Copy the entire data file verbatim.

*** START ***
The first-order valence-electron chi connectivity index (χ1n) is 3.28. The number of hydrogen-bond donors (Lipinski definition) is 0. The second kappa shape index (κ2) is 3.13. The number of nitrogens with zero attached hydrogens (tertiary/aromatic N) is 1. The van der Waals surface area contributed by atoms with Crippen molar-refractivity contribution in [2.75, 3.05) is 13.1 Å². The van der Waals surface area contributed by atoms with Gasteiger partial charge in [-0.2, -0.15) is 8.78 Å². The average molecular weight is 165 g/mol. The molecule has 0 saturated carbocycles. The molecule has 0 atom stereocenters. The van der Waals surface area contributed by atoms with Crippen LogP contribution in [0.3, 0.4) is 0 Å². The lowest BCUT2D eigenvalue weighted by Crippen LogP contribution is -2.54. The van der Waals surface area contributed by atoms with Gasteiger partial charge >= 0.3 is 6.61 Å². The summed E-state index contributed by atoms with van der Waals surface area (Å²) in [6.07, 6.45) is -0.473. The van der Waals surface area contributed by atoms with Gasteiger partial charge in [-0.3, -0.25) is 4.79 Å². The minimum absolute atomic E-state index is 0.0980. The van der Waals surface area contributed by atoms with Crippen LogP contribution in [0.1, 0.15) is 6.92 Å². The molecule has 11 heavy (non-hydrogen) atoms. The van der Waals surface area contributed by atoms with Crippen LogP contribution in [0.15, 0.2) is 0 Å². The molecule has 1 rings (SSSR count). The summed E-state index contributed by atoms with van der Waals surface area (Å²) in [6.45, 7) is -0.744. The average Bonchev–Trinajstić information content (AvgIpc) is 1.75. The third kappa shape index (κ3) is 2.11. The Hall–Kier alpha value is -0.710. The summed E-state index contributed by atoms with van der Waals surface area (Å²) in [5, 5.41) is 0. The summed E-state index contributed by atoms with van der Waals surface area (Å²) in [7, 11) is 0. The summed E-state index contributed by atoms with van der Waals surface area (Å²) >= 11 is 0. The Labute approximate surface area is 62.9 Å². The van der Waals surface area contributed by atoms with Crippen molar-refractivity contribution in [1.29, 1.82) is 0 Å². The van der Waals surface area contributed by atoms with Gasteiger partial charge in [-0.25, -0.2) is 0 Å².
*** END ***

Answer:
The first-order valence-electron chi connectivity index (χ1n) is 3.28. The number of hydrogen-bond donors (Lipinski definition) is 0. The second kappa shape index (κ2) is 3.13. The number of nitrogens with zero attached hydrogens (tertiary/aromatic N) is 1. The van der Waals surface area contributed by atoms with Crippen molar-refractivity contribution in [2.75, 3.05) is 13.1 Å². The van der Waals surface area contributed by atoms with Gasteiger partial charge in [-0.2, -0.15) is 8.78 Å². The average molecular weight is 165 g/mol. The molecule has 0 saturated carbocycles. The molecule has 0 atom stereocenters. The van der Waals surface area contributed by atoms with Crippen LogP contribution in [0.3, 0.4) is 0 Å². The lowest BCUT2D eigenvalue weighted by Crippen LogP contribution is -2.54. The van der Waals surface area contributed by atoms with Gasteiger partial charge >= 0.3 is 6.61 Å². The summed E-state index contributed by atoms with van der Waals surface area (Å²) in [6.07, 6.45) is -0.473. The van der Waals surface area contributed by atoms with Gasteiger partial charge in [-0.3, -0.25) is 4.79 Å². The minimum absolute atomic E-state index is 0.0980. The van der Waals surface area contributed by atoms with Crippen LogP contribution in [0.1, 0.15) is 6.92 Å². The molecule has 11 heavy (non-hydrogen) atoms. The van der Waals surface area contributed by atoms with Crippen LogP contribution in [0.15, 0.2) is 0 Å². The molecule has 1 rings (SSSR count). The summed E-state index contributed by atoms with van der Waals surface area (Å²) in [6.45, 7) is -0.744. The average Bonchev–Trinajstić information content (AvgIpc) is 1.75. The third kappa shape index (κ3) is 2.11. The Hall–Kier alpha value is -0.710. The summed E-state index contributed by atoms with van der Waals surface area (Å²) in [5, 5.41) is 0. The summed E-state index contributed by atoms with van der Waals surface area (Å²) in [7, 11) is 0. The summed E-state index contributed by atoms with van der Waals surface area (Å²) >= 11 is 0. The Labute approximate surface area is 62.9 Å². The van der Waals surface area contributed by atoms with Crippen molar-refractivity contribution in [1.29, 1.82) is 0 Å². The van der Waals surface area contributed by atoms with Gasteiger partial charge in [-0.25, -0.2) is 0 Å².